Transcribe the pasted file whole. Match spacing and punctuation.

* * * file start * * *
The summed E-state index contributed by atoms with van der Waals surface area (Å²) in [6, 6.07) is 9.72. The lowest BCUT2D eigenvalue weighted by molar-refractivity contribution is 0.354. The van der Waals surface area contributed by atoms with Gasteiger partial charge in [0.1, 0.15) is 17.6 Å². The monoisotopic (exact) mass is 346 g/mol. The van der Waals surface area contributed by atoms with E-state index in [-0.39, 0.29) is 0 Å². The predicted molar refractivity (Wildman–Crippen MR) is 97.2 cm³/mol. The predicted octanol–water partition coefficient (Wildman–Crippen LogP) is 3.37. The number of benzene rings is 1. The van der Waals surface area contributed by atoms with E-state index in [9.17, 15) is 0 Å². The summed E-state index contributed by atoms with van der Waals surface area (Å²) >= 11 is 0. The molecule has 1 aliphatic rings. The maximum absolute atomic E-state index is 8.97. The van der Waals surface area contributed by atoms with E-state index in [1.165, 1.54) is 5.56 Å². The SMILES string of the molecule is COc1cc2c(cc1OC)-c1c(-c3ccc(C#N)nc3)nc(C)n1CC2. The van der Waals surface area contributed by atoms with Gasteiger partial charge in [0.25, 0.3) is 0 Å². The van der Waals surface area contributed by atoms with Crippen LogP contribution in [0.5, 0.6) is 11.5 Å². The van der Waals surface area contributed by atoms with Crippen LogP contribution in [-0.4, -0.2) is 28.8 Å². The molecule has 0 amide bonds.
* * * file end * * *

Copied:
The summed E-state index contributed by atoms with van der Waals surface area (Å²) in [6, 6.07) is 9.72. The lowest BCUT2D eigenvalue weighted by molar-refractivity contribution is 0.354. The van der Waals surface area contributed by atoms with Gasteiger partial charge in [0.1, 0.15) is 17.6 Å². The monoisotopic (exact) mass is 346 g/mol. The van der Waals surface area contributed by atoms with E-state index in [-0.39, 0.29) is 0 Å². The predicted molar refractivity (Wildman–Crippen MR) is 97.2 cm³/mol. The predicted octanol–water partition coefficient (Wildman–Crippen LogP) is 3.37. The number of benzene rings is 1. The van der Waals surface area contributed by atoms with E-state index in [9.17, 15) is 0 Å². The summed E-state index contributed by atoms with van der Waals surface area (Å²) >= 11 is 0. The molecule has 1 aliphatic rings. The maximum absolute atomic E-state index is 8.97. The van der Waals surface area contributed by atoms with E-state index in [1.165, 1.54) is 5.56 Å². The SMILES string of the molecule is COc1cc2c(cc1OC)-c1c(-c3ccc(C#N)nc3)nc(C)n1CC2. The van der Waals surface area contributed by atoms with Gasteiger partial charge in [0.25, 0.3) is 0 Å². The van der Waals surface area contributed by atoms with Crippen LogP contribution in [0.5, 0.6) is 11.5 Å². The van der Waals surface area contributed by atoms with Crippen LogP contribution in [-0.4, -0.2) is 28.8 Å². The molecule has 0 amide bonds.